By Jennifer Merin
WeNews film critic
Thursday, August 4, 2011
Several superb films rescue this August from the usual late-summer cinematic doldrums. Kick things off with "The Whistleblower" on Aug. 5 and don't miss the revelatory tribute to Gloria Steinem on HBO on Aug. 15.
Three other films create a trilogy of cultural confrontations. Opening Aug. 10, "The Help" is set in the Deep South during the 1960s and sees an unlikely friendship form between a privileged white woman (Emma Stone) and her black housekeeper (Viola Davis) who, together, challenge the prevailing culture. The plot is engaging and the performances -- especially that of Davis -- are strongly affecting. Entitled "Littlerock," but set in Little Rock, Calif., not Arkansas, director Mike Ott's indie feature opens Aug. 12. It brings us the adventures of a young, non-English speaking Japanese tourist in an isolated desert community. The film is something of a "Lost In Translation" in reverse; a bit slow and stumbling but helped along by genuine intrigue and raw appeal. The principal character Atsuko is played by Atusko Okasuka, who also co-wrote the script.
Set in 18th century Vienna and Paris, Rene Feret's "Mozart's Sister" is based on the life of Maria Anna 'Nannerl' Mozart (Marie Feret), who was five years older than her brother Wolfgang (David Moreau) and a prodigy in her own right. The film centers around Nannerl's Herculean efforts for artistic recognition in a culture that would have her bear children rather than compose music. Nannerl is clever and captivating. Scenery, costumes and music are superb. August also brings two femme-centric action flicks to the big screen.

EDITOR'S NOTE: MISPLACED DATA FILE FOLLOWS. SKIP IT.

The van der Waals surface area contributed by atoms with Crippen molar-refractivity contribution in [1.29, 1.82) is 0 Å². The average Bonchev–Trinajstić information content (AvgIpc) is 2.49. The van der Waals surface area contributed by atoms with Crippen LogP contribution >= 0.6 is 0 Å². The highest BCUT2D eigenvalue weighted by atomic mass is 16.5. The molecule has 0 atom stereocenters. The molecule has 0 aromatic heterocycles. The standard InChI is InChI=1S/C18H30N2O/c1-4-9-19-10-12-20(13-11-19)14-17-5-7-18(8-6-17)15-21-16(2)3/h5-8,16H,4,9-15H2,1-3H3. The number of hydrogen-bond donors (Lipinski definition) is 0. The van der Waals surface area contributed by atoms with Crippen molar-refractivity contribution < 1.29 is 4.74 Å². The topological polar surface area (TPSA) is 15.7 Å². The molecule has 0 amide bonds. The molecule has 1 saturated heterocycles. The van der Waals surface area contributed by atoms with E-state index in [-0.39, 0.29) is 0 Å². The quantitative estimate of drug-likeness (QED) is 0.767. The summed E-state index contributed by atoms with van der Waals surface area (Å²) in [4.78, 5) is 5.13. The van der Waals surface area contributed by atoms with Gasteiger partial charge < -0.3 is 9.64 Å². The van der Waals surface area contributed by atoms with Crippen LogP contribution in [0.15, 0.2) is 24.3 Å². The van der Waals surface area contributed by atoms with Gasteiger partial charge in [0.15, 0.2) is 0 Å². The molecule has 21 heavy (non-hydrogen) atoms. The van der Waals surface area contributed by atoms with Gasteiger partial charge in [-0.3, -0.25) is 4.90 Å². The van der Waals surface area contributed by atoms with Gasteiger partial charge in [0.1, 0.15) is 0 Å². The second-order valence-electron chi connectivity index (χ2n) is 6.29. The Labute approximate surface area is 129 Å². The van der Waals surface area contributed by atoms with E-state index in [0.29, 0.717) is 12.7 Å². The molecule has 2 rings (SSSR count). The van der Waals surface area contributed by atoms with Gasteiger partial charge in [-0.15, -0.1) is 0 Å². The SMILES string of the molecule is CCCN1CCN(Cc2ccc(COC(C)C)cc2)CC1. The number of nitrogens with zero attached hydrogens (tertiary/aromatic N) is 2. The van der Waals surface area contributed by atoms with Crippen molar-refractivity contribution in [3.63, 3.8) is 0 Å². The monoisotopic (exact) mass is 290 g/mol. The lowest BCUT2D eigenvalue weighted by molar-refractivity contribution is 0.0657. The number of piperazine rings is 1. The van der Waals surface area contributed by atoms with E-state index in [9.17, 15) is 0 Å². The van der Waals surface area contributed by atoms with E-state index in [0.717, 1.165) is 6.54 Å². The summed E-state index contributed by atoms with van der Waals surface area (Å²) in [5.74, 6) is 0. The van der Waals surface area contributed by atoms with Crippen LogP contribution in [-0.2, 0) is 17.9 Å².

In "Colombiana," opening Aug. 26 and directed by Olivier Megaton, Zoe Saldana plays Cataleya Restrepo, a stone-cold female assassin with a mitigating back story: As a child living in Bogota, she witnessed the murder of her parents. The character is a bit reminiscent of Liz Salander in "Girl with the Dragon Tattoo."
"Spy Kids 4: All The Time in the World" gives Jessica Alba the chance to play Marissa Cortez Wilson, a former agent who recruits her two stepchildren to help save the world. This is kiddie fantasy fare but it gives women and girls a chance in the driver's seat.
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In addition to covering film for Women's eNews, Jennifer Merin writes about documentaries for About.com (http://documentaries.About.com ) and is president of the Alliance of Women Film Journalists (http://www.AWFJ.org ), a nonprofit organization of the leading women film journalists in the U.S. and Canada. She is also a member of the Broadcast Journalists Association.
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